Make no mistake: David’s reliance on human poetry and art to express himself is as defining as his sociopathic outlook on the human race as a whole, and it makes him both pitiable and more monstrous. He is alien in his mindset and outlook simply because he was alienated, and it remains to be seen what final revelation awaits him.
Which is not to say that the movie is perfect: it isn’t.
Like Prometheus before it, Covenant is a highly ambitious but flawed masterpiece.
The promise of the last film was that Shaw was going to find and confront the Engineers that we might learn more about them. David has killed them all sometime between the end of Prometheus and the beginning of this movie, so we learn nothing more about them. The humans that discover this have no time to seek answers to any questions they might have because they are trying to survive the white not-xenomorphs, the actual xenomorphs, and David (two out of three ain’t bad~!). It’s frustrating but understandable – the Engineers were a framing device in the first movie but are of no importance here – but that lack of resolution is irritating.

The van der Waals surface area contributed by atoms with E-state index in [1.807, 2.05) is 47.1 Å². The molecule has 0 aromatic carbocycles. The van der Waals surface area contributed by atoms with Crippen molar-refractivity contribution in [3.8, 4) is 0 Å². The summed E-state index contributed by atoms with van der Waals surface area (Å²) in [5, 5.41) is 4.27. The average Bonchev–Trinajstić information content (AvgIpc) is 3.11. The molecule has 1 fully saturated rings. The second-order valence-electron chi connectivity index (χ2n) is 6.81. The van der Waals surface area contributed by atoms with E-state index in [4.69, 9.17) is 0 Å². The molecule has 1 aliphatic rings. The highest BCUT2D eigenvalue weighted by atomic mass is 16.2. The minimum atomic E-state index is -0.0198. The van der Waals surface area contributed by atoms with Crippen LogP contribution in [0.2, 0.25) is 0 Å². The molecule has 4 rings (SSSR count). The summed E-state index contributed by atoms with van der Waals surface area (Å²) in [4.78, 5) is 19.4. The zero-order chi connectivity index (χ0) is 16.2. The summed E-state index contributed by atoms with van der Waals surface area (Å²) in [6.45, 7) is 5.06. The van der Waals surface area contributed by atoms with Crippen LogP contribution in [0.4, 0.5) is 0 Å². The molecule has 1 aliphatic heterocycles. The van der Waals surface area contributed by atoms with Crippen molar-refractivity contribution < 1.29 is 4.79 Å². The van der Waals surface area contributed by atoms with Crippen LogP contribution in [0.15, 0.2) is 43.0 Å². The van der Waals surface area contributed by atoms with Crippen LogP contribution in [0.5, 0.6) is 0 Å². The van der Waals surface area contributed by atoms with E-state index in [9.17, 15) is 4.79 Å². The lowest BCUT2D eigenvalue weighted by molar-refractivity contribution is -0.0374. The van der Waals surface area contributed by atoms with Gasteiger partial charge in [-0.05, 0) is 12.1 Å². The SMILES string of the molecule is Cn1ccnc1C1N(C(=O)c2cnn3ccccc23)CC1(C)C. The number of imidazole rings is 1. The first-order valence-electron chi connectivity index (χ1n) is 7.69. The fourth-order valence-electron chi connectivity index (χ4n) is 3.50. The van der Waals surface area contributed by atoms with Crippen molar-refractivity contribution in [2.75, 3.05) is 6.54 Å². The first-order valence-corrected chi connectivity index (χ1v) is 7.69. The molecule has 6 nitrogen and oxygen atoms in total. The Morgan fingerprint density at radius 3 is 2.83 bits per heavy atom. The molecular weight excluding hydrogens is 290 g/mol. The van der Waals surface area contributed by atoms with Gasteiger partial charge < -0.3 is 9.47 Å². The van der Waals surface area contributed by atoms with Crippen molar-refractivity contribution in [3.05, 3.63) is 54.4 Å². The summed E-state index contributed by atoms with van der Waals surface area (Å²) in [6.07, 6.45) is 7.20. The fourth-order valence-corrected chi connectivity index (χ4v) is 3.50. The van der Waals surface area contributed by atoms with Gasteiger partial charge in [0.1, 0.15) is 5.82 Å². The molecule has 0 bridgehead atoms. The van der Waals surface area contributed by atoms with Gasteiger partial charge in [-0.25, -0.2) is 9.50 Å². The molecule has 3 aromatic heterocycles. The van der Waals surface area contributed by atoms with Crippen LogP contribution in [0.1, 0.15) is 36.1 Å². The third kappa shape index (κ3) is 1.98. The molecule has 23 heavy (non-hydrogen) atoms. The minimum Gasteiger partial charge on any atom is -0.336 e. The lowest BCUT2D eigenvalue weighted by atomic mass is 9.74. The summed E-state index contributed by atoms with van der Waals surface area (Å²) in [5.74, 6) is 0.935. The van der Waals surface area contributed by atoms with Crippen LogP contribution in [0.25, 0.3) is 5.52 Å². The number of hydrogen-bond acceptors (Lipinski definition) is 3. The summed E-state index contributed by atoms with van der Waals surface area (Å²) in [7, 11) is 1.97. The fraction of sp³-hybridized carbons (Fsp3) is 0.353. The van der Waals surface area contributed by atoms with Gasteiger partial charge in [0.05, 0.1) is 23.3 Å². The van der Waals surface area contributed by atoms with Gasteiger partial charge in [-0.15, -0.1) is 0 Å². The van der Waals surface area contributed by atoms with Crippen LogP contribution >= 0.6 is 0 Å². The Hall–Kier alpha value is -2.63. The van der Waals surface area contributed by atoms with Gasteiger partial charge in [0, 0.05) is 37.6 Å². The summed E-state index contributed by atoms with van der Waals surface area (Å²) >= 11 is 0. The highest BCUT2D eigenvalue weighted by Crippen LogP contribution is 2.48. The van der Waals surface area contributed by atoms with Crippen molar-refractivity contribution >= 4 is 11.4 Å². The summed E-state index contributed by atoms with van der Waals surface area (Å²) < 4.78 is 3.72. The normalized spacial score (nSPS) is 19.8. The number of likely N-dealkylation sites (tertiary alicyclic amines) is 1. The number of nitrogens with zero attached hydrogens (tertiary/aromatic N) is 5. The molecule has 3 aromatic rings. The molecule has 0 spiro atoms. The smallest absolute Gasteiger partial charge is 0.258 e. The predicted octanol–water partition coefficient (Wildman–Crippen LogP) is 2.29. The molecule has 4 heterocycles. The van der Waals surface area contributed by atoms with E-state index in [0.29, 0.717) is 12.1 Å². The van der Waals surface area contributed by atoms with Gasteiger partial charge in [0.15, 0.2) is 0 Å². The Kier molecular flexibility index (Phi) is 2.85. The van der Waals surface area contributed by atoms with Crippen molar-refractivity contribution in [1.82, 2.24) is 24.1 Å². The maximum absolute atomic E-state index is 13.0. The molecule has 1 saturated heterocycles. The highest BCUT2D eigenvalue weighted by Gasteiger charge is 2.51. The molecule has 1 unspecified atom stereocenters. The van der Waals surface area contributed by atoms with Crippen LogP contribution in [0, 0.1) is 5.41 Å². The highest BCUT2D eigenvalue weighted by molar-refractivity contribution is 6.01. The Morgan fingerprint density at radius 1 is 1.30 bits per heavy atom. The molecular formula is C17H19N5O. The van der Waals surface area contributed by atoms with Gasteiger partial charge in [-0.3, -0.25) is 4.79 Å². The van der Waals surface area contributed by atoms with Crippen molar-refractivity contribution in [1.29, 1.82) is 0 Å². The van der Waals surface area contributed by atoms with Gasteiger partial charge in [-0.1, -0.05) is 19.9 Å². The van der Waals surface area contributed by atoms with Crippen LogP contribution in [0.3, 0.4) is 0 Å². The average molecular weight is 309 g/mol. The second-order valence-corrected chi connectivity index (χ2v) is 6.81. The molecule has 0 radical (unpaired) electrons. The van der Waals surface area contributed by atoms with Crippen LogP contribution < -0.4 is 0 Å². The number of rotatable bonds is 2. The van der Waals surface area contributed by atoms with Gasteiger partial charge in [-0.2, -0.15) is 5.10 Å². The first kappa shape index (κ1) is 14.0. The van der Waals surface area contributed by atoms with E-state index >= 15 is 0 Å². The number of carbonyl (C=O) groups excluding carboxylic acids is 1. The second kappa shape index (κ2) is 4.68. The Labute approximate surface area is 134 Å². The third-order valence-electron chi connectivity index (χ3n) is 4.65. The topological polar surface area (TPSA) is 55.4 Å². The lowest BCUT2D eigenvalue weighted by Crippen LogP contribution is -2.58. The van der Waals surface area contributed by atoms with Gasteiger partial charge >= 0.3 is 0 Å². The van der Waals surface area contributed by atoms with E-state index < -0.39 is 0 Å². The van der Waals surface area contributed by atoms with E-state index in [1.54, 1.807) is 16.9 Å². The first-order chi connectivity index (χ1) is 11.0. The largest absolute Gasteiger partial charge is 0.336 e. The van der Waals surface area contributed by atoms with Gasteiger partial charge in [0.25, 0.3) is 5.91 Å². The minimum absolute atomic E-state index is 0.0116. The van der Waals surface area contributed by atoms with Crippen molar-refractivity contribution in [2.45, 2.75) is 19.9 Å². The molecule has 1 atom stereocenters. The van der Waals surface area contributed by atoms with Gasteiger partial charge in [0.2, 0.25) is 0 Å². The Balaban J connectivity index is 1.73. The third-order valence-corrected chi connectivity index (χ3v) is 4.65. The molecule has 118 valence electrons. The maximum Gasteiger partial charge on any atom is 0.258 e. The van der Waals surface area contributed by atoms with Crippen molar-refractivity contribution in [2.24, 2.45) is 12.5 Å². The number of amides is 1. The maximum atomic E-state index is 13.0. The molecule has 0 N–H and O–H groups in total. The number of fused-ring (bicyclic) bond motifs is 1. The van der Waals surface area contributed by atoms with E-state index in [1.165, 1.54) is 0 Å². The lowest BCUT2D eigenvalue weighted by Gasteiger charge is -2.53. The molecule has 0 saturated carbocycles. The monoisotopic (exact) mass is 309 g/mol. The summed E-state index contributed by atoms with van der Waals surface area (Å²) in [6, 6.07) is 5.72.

And, again, David’s creation of the xenomorphs adds nothing to the franchise as a whole and detracts from the mystery of the creatures somewhat. The xenomorphs aren’t scary anymore – we know all about them, what they do and what they’re about, and it’s hard to be afraid of them when we know so much about them. Because of this, the xenomorphs are denigrated from terrifying presence to a simple obstacle to be overcome.